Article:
It has been reported that IFX concentration of 12µg/ml was associated with fistula remission. Optimizing biologics correlates to a higher response rate in perianal fistulizing CD patients22. Nevertheless, no studies have proposed the cut-off UST trough level associated with fistula healing yet. Sands et al. drew a conclusion that perianal fistula resolution was not associated with a higher UST serum concentration23. In contrast, one observational study noted that 50% of patients with UST escalation into q4w or q6w administration intervals achieved clinical response in perianal disease24. In this study, we did manifest exposure-effect relationship between clinical fistula remission and UST trough level. The cut-off value of UST we reported was 2.6µg/ml, much higher than 1.12 µg/ml, a cut-off value of UST associated with clinical remission (defined as CDAI < 150) we reported previously9. Undoubtedly, more high-quality studies are needed to further testify the relationship of UST escalation and fistula outcomes.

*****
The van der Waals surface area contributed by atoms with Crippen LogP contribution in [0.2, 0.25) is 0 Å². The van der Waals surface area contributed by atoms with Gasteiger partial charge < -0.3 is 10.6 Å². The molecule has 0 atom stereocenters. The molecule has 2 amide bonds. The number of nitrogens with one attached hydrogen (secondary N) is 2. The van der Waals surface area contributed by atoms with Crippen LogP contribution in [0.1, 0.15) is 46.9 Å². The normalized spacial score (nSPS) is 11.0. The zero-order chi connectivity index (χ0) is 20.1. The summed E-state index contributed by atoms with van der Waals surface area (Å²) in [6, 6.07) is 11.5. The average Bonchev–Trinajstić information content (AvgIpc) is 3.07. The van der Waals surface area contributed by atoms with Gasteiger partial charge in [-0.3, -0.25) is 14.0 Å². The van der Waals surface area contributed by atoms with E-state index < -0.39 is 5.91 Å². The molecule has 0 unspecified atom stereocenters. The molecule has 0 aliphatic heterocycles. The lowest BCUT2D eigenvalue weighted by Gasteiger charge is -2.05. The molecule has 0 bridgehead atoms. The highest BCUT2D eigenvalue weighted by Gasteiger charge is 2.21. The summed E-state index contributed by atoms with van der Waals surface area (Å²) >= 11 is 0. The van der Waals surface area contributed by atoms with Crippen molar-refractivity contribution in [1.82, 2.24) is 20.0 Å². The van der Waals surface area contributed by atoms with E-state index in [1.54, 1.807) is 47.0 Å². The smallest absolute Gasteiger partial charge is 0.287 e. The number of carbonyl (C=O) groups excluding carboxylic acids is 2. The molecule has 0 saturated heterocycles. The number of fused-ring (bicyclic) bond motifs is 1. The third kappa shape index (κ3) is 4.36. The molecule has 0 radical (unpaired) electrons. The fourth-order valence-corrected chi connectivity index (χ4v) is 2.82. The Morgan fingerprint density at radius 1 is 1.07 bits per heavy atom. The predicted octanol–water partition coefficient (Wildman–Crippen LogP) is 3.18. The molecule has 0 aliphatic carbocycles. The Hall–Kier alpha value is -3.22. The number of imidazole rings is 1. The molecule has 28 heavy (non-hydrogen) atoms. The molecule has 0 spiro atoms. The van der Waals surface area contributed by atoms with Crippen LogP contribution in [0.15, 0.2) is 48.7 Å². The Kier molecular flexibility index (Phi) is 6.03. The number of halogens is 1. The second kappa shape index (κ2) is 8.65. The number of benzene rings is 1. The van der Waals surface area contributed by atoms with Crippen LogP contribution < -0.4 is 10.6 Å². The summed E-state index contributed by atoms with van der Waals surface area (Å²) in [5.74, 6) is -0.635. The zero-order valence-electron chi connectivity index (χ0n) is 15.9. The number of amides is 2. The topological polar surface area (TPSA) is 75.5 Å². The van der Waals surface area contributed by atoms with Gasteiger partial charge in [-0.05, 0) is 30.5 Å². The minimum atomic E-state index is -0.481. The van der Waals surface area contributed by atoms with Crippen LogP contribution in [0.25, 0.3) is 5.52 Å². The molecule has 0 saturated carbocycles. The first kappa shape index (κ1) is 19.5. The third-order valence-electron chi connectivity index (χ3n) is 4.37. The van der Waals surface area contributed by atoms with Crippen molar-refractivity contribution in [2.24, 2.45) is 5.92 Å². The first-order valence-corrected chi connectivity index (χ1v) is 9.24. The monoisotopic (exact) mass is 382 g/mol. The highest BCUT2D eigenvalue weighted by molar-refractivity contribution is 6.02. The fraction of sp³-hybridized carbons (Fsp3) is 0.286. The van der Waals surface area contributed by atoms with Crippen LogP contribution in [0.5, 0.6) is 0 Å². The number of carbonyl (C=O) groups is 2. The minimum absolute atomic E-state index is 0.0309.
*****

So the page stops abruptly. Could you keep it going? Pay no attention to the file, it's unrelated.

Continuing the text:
There are limitations in this study. First, the evidence from this retrospective study should be further validated. Moreover, it was a single-center study with a relatively small sample size and a short-term follow-up; the long-term efficacy of UST on perianal fistula was missing. The strengths of this study include strict definitions, radiological evaluation combined with clinical assessment, and emphasis on quality of life. Not covered by the insurance system, the cost of UST is high in China, and a small number of Chinese patients can afford UST. Most of Chinese patients come to our center to seek UST treatment, enabling us to release these data in a real-world setting for the first time.